KUMAMOTO – A replica of an ancient boat set off Sunday on a monthlong experimental voyage from Kumamoto to Osaka in a bid to resolve an archaeological mystery — how heavy stone coffins were shipped in the sixth to seventh centuries to emperors’ tombs in the Kinki region some 800 km away.
The 12-meter-long wooden boat, rowed by 18 people, set off in the Ariake Sea from Uto, Kumamoto Prefecture, towing rafts carrying a “makadoishi” stone coffin and lid.
The stone is volcanic tuff created by the eruption of Mount Aso in Kumamoto Prefecture 80,000 to 90,000 years ago.
The pinkish stone is unique to areas of Kumamoto, and has been found as material for coffins in the burial mounds of ancient emperors and local rulers in the Kinki region. The region is around current Osaka and where Japan’s early city states were formed.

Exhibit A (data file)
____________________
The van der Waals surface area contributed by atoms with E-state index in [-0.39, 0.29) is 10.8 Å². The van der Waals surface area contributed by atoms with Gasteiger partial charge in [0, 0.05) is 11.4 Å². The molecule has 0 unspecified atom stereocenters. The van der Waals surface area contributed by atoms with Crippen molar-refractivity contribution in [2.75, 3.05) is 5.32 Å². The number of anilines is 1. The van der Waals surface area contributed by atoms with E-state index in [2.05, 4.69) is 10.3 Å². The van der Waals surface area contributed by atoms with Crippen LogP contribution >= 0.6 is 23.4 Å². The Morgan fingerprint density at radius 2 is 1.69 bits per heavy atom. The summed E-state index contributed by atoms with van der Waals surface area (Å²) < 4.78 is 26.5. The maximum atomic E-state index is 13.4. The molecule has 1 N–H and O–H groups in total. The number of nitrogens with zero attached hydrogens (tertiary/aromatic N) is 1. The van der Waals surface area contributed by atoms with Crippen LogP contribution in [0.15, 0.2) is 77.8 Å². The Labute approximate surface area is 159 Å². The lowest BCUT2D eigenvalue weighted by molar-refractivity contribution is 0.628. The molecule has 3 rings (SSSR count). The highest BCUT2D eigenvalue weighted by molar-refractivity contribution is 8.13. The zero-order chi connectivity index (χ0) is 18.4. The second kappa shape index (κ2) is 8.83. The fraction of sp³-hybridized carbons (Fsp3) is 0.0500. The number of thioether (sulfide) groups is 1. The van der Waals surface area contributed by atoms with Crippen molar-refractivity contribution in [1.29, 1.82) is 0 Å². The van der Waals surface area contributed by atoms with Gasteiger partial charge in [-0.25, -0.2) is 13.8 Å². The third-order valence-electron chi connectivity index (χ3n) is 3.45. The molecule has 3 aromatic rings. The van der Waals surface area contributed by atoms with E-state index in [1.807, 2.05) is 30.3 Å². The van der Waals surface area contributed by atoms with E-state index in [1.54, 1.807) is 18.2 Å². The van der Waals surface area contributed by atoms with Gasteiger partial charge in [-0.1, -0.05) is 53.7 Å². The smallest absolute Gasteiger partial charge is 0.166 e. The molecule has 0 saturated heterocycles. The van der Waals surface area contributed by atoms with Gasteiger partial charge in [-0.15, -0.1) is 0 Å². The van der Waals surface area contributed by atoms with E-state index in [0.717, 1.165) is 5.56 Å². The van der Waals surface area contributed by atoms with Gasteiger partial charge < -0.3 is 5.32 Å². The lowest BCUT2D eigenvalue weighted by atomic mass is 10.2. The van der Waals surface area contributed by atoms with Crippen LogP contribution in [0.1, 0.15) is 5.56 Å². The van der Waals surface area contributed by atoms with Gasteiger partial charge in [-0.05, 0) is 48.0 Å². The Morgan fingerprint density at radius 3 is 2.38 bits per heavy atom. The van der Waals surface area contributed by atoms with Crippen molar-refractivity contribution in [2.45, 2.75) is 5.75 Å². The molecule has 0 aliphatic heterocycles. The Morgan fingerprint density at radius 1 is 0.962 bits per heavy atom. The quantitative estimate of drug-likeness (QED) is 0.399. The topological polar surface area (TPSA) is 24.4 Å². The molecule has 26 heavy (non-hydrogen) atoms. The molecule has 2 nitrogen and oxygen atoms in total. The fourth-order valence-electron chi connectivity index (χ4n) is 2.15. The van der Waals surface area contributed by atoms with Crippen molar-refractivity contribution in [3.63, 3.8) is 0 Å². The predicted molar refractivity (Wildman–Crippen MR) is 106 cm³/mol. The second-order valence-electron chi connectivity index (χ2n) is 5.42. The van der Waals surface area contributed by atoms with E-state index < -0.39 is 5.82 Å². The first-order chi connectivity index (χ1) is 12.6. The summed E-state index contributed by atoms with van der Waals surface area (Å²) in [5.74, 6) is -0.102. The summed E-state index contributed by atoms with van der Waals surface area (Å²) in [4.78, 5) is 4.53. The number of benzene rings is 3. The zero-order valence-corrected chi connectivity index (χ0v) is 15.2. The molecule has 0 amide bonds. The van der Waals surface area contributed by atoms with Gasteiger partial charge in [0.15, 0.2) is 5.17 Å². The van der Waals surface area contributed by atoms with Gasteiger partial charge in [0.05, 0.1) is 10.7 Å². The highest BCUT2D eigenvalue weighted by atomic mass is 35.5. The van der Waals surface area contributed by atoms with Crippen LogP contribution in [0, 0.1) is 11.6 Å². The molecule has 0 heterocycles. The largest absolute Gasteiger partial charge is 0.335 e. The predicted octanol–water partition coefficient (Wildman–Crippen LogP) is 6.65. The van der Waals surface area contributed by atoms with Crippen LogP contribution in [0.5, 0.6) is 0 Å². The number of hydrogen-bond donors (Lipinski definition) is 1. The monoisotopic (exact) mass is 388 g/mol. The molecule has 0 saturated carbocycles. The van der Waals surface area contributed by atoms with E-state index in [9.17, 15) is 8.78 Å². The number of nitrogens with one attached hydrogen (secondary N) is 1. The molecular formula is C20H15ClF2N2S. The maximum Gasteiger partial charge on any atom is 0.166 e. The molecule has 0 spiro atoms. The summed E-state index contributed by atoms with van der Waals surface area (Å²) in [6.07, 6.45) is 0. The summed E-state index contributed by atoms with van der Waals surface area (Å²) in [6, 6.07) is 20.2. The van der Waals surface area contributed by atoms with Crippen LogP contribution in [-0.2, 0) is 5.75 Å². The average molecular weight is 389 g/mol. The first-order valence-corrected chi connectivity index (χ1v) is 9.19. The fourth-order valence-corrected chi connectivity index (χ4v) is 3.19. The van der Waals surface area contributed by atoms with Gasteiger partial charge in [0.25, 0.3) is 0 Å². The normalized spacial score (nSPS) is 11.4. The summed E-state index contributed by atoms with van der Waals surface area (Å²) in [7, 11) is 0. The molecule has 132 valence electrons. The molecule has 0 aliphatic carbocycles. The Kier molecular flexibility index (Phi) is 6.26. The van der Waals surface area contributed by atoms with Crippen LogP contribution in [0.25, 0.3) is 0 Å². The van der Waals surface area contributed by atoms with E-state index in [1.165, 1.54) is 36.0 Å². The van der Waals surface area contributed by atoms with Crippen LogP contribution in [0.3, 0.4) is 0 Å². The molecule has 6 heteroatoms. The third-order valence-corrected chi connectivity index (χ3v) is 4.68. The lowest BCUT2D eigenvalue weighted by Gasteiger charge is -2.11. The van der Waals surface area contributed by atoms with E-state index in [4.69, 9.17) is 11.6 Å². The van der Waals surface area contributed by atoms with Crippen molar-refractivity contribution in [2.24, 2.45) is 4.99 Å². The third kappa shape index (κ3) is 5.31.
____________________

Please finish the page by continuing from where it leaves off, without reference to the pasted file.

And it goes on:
A group of archaeologists and the city of Uto are carrying out the voyage project. They hope they can find out how the stone coffins were shipped.
Escorted by three motor vessels, the boat and coffin are expected to stop at 22 ports through the Seto Inland Sea and arrive at a port in Osaka Bay around Aug. 26.
In a time of both misinformation and too much information, quality journalism is more crucial than ever.
By subscribing, you can help us get the story right.